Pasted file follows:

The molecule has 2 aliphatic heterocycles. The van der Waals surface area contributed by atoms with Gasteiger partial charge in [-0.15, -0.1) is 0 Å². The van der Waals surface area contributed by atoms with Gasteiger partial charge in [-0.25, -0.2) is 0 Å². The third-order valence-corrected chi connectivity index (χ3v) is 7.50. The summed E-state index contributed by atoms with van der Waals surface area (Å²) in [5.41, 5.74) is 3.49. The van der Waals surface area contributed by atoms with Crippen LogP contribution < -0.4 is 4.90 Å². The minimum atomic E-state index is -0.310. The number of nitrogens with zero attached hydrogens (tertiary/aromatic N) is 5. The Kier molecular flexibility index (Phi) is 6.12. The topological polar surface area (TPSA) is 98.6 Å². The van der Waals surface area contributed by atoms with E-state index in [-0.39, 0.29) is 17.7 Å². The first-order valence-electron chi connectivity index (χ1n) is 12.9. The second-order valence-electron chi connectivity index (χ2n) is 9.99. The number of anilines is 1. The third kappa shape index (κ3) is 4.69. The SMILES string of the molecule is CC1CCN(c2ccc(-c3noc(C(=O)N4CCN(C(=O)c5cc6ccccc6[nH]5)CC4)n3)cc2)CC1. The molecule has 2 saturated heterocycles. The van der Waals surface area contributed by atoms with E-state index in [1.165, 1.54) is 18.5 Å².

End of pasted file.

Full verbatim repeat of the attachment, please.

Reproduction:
The molecule has 2 aliphatic heterocycles. The van der Waals surface area contributed by atoms with Gasteiger partial charge in [-0.15, -0.1) is 0 Å². The van der Waals surface area contributed by atoms with Gasteiger partial charge in [-0.25, -0.2) is 0 Å². The third-order valence-corrected chi connectivity index (χ3v) is 7.50. The summed E-state index contributed by atoms with van der Waals surface area (Å²) in [5.41, 5.74) is 3.49. The van der Waals surface area contributed by atoms with Crippen LogP contribution < -0.4 is 4.90 Å². The minimum atomic E-state index is -0.310. The number of nitrogens with zero attached hydrogens (tertiary/aromatic N) is 5. The Kier molecular flexibility index (Phi) is 6.12. The topological polar surface area (TPSA) is 98.6 Å². The van der Waals surface area contributed by atoms with E-state index in [-0.39, 0.29) is 17.7 Å². The first-order valence-electron chi connectivity index (χ1n) is 12.9. The second-order valence-electron chi connectivity index (χ2n) is 9.99. The number of anilines is 1. The third kappa shape index (κ3) is 4.69. The SMILES string of the molecule is CC1CCN(c2ccc(-c3noc(C(=O)N4CCN(C(=O)c5cc6ccccc6[nH]5)CC4)n3)cc2)CC1. The molecule has 2 saturated heterocycles. The van der Waals surface area contributed by atoms with E-state index in [1.165, 1.54) is 18.5 Å².